http://bostinno.streetwise.co/2014/03/20/mitx-15-390x-course-entrepreneurship-101-who-is-your-customer/

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Filed under: Educational Technology — admin @ 12:32 am

Syracuse University offering free, online class about lava

by Dave Tobin, Syracuse

Want to learn about lava? For free? Two Syracuse University professors are teaming to teach their first Massive Open Online Course (MOOC) together. It’s called “The subject is Lava.” Bob Wysocki, assistant professor in the department of art, and Jeff Karson, professor in the department of earth sciences, have become a lava-making celebrity team, holding monthly lava pours on SU’s campus, and being reported on by national media outlets like Earth magazine and Gizmodo. Their lava project website has received more than 5 million hits in the last 18 months, said Karson, so they are expecting a large turnout for the class. The seven-session, non-credit, online class will be offered between April 7 and May 26. People who enroll can take their sessions whenever they want during that period. Students can post questions and suggestions for experiments and take quizzes.

http://www.syracuse.com/news/index.ssf/2014/03/syracuse_university_offering_free_online_lava_class.html

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March 29, 2014

18 Shreveport students face expulsion after allegedly hacking grades

Filed under: Educational Technology — admin @ 12:40 am

by Melody Brumble, Gannett

Eighteen Southwood High School seniors face expulsion after allegedly changing grades in a online learning program used by Caddo Parish schools. The Caddo Parish school system and Southwood administrators started investigating the situation Friday after school officials discovered that grades were changed in the Edgenuity E2020 system. Middle and high school students can take courses not available at their schools or retake a failed course required for graduation. Southwood, in Shreveport, piloted the program three years ago before other Caddo schools adopted it as Principal Jeff Roberts sought ways to compete with growing virtual schools. E2020 draws up to 300 students at Southwood now. Participating schools have administrative access to the online learning program. Part of the investigation focuses on whether the students gained administrative privileges, he said.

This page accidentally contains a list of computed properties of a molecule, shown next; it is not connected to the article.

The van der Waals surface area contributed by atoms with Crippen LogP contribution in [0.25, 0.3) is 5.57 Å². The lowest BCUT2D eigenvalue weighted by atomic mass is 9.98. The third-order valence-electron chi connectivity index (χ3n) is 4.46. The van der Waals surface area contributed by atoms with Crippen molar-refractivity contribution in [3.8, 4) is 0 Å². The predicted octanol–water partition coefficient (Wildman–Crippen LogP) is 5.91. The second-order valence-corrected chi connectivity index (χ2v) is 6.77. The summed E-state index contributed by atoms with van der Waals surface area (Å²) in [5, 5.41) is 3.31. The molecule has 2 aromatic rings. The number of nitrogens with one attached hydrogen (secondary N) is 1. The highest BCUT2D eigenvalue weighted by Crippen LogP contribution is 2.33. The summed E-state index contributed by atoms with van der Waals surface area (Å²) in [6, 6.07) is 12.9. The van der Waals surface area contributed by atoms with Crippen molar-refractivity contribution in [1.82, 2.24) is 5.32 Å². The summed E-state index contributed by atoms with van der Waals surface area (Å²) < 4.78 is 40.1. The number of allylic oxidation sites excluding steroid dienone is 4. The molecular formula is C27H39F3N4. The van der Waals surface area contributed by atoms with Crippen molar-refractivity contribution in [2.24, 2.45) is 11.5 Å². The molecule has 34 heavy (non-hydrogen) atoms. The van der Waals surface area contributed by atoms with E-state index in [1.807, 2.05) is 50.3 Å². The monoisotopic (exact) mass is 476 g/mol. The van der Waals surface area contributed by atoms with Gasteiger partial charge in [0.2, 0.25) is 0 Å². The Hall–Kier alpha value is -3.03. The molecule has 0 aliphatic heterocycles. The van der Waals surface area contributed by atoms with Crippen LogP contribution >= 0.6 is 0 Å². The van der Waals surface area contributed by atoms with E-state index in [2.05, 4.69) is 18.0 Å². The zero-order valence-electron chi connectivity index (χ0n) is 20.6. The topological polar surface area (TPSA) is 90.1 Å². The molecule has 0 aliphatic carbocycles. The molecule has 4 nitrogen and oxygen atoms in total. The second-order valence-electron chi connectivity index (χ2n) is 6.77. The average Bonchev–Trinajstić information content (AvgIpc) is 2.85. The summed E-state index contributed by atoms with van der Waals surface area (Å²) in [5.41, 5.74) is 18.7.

http://www.theadvertiser.com/article/20140320/NEWS01/303200019/-1/rss01?nclick_check=1

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U Arizona Boosts Site Accessibility with Audio Internet

Filed under: Educational Technology — admin @ 12:35 am

By David Nagel, Campus Technology

One academic department at the University of Arizona is boosting Web accessibility for its students by providing audio navigation tools on its site. UA’s Department of Management Information Systems, which operates out of the Eller College of Management, has adopted Audio Internet Platform 5.0, a cloud-based tool from AudioEye that analyzes site content, normalizes it and then reads information aloud to visitors. It also provides related navigational tools, such as pause and skip, arrow-based navigation, audio prompts for navigation (such as “This carousel contains X items, press left or right to scroll through them”)and optional reader display mode.

http://campustechnology.com/articles/2014/03/20/u-arizona-boosts-site-accessibility-with-audio-internet.aspx

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Change the Homework, Improve Student Achievement

Filed under: Educational Technology — admin @ 12:28 am

By David Nagel, Campus Technology

A new study from Rice University and Duke University researchers identified a relatively non-invasive approach to improving student achievement — one that doesn’t involve gutting the curriculum or reinventing pedagogy. The researchers found that implementing subtle, technology-based changes to homework resulted in improvements in student performance on tests. The changes included the adoption of a software tool developed at Rice called OpenStax Tutor. According to the researchers, the software is similar to other tools on the market that fall into the broad category of cognitive science-based digital tutors, tools that are designed to differentiate instruction based on the needs of individual students.

http://campustechnology.com/articles/2014/03/20/change-the-homework-improve-student-achievement.aspx

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March 28, 2014